The invention, as well as a preferred mode of use and further objectives and advantages thereof, will best be understood by reference to the following detailed description of illustrative embodiments when read in conjunction with the accompanying drawings, wherein:

FIG. 1 is an exemplary representation of an exemplary distributed data processing system in which aspects of the illustrative embodiments may be implemented;

FIG. 2 is a block diagram of an exemplary data processing system in which aspects of the illustrative embodiments may be implemented;

FIG. 3 illustrates the exemplary components of an Adaptive List Prefetch mechanism in accordance with an illustrative embodiment;

FIG. 4 illustrates an example of using a SKIP flag with a Read Track Data CCW in accordance with an illustrative embodiment;

FIGS. 5A and 5B depict an exemplary operation of an Adaptive List Prefetch mechanism to determine when to use prestaging and when to use gap filling in accordance with an illustrative embodiment; and

FIGS. 6A and 6B depict an exemplary operation of an Adaptive List Prefetch mechanism to determine when to truncate a list of records in accordance with an illustrative embodiment.

DETAILED DESCRIPTION OF THE ILLUSTRATIVE EMBODIMENTS

The illustrative embodiments provide for improving the performance of skip-sequential processing of records using Adaptive List Prefetch. As such, the mechanisms of the illustrative embodiments are especially well suited for implementation within a distributed data processing environment and within, or in association with, data processing devices, such as servers, client devices, and the like. In order to provide a context for the description of the mechanisms of the illustrative embodiments, FIGS. 1-2 are provided hereafter as examples of a distributed data processing system, or environment, and a data processing device, in which, or with which, the mechanisms of the illustrative embodiments may be implemented. It should be appreciated that FIGS. 1-2 are only exemplary and are not intended to assert or imply any limitation with regard to the environments in which aspects or embodiments of the present invention may be implemented. Many modifications to the depicted environments may be made without departing from the spirit and scope of the present invention.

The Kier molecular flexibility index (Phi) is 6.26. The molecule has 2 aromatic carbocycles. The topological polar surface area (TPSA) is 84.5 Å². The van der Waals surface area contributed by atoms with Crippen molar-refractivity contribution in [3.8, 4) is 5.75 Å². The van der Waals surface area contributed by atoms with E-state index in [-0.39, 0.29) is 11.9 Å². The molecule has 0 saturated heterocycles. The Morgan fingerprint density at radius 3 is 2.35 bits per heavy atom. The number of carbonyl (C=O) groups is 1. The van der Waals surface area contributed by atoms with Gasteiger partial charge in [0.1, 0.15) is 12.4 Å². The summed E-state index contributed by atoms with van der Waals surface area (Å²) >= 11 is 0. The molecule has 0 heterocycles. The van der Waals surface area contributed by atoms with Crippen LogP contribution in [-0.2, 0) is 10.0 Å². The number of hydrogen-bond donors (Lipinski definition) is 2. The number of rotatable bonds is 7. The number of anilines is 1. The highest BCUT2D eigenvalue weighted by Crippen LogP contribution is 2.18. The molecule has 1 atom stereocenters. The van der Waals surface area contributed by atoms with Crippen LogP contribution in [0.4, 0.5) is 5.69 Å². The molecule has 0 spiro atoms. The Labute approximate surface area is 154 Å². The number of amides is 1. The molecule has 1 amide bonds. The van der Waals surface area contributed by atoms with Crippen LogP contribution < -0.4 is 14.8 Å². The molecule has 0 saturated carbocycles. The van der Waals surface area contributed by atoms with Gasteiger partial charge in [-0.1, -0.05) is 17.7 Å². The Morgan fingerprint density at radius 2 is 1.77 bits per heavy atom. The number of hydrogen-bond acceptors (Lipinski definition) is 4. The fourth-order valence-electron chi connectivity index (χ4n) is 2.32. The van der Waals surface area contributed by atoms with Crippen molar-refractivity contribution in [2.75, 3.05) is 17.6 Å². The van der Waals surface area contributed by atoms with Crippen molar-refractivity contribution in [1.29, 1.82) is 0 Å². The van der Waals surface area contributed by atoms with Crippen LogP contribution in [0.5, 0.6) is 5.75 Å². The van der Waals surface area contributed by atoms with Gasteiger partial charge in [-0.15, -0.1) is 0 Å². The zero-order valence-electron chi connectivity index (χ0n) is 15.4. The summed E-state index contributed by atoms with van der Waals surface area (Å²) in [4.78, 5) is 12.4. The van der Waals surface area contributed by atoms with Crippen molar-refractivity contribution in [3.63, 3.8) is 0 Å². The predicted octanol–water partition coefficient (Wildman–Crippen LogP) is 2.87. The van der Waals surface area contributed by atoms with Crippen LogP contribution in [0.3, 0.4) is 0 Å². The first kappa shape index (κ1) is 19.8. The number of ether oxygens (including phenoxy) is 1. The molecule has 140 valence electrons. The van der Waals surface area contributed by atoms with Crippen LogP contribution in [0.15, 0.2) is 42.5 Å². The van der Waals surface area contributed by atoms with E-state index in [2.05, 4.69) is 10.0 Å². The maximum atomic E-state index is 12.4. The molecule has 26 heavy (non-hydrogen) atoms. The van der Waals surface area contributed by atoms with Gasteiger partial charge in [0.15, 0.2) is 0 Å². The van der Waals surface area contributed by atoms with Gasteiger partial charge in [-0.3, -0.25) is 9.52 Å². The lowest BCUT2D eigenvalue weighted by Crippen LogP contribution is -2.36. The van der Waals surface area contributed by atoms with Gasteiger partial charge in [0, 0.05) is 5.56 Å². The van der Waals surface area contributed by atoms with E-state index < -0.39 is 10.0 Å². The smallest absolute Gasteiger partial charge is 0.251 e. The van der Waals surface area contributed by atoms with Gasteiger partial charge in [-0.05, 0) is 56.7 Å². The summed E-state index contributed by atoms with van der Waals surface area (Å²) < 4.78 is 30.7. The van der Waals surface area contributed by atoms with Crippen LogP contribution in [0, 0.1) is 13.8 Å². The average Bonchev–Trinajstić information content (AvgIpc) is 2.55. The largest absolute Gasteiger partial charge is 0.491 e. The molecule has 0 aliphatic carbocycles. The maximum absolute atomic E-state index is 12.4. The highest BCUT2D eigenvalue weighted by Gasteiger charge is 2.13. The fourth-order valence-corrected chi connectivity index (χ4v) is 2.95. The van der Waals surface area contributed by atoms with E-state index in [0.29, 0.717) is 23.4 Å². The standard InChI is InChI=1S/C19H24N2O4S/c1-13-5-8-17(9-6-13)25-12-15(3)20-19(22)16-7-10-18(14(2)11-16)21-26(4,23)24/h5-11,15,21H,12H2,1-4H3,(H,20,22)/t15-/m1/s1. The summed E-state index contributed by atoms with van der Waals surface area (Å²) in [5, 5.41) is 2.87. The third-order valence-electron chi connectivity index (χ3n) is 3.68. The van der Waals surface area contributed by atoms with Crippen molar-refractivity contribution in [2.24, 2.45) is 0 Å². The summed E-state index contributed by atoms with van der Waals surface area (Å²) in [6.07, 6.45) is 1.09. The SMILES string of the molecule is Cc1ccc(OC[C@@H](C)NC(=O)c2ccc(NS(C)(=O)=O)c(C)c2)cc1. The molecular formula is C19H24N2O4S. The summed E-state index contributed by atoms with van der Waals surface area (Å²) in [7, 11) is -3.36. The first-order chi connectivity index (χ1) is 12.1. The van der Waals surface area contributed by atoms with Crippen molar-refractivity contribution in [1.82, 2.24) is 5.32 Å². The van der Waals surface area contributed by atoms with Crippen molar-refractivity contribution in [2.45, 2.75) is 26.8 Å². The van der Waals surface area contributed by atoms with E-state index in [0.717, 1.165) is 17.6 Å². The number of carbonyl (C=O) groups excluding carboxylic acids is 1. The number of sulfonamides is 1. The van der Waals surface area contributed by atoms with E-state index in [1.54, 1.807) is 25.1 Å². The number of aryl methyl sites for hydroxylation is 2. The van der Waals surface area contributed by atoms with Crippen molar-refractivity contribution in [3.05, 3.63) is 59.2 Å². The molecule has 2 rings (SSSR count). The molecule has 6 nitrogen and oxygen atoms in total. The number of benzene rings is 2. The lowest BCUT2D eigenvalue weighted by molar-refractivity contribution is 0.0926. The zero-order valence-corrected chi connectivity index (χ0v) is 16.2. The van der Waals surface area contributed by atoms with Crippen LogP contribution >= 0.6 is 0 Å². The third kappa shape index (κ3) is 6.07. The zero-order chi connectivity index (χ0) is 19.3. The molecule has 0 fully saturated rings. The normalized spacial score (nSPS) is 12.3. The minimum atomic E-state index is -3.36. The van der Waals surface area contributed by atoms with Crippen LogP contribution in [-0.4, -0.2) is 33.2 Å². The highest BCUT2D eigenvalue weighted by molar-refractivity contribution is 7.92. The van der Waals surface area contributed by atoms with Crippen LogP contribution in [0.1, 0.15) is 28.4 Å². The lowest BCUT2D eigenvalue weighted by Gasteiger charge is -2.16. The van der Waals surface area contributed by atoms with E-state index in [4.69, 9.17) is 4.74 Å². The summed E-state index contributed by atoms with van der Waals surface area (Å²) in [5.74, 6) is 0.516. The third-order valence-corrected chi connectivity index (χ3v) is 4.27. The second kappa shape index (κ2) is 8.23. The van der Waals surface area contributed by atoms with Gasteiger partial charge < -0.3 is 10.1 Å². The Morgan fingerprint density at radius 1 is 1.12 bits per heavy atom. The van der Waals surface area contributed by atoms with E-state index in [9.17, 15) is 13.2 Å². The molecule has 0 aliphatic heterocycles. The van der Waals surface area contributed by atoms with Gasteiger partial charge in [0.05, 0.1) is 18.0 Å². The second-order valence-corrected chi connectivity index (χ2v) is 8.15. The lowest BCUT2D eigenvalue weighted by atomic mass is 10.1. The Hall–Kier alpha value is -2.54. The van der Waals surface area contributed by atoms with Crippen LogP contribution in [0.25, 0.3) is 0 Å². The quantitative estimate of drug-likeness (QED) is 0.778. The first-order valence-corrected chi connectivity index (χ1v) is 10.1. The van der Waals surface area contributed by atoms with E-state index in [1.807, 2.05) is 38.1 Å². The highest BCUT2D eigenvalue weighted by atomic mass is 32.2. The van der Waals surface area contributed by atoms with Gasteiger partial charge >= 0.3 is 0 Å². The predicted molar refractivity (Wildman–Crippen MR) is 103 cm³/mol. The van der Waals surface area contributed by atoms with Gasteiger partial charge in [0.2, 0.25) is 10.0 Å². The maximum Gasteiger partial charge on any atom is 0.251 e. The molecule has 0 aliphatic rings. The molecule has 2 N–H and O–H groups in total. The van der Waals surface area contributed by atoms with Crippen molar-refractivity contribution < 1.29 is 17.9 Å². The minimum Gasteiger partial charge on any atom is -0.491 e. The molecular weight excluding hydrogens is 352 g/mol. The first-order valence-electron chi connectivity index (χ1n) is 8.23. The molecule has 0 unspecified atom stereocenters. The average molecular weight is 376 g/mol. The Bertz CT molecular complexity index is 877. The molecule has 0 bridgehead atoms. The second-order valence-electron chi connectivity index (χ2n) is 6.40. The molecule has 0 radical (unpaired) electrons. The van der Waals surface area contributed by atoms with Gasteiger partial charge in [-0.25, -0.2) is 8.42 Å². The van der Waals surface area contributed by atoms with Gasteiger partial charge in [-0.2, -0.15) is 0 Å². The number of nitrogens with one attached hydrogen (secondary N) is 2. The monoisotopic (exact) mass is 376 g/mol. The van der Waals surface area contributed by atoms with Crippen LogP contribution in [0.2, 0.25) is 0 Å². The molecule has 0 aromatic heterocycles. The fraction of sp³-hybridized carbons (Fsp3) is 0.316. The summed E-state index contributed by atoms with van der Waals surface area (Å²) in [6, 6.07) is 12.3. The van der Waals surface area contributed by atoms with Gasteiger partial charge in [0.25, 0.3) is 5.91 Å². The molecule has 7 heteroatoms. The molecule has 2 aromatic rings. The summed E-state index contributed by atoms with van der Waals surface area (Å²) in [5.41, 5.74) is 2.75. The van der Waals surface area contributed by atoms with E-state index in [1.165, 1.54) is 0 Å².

With reference now to the figures, FIG. 1 depicts a pictorial representation of an exemplary distributed data processing system in which aspects of the illustrative embodiments may be implemented. Distributed data processing system 100 may include a network of computers in which aspects of the illustrative embodiments may be implemented. The distributed data processing system 100 contains at least one network 102, which is the medium used to provide communication links between various devices and computers connected together within distributed data processing system 100. The network 102 may include connections, such as wire, wireless communication links, or fiber optic cables.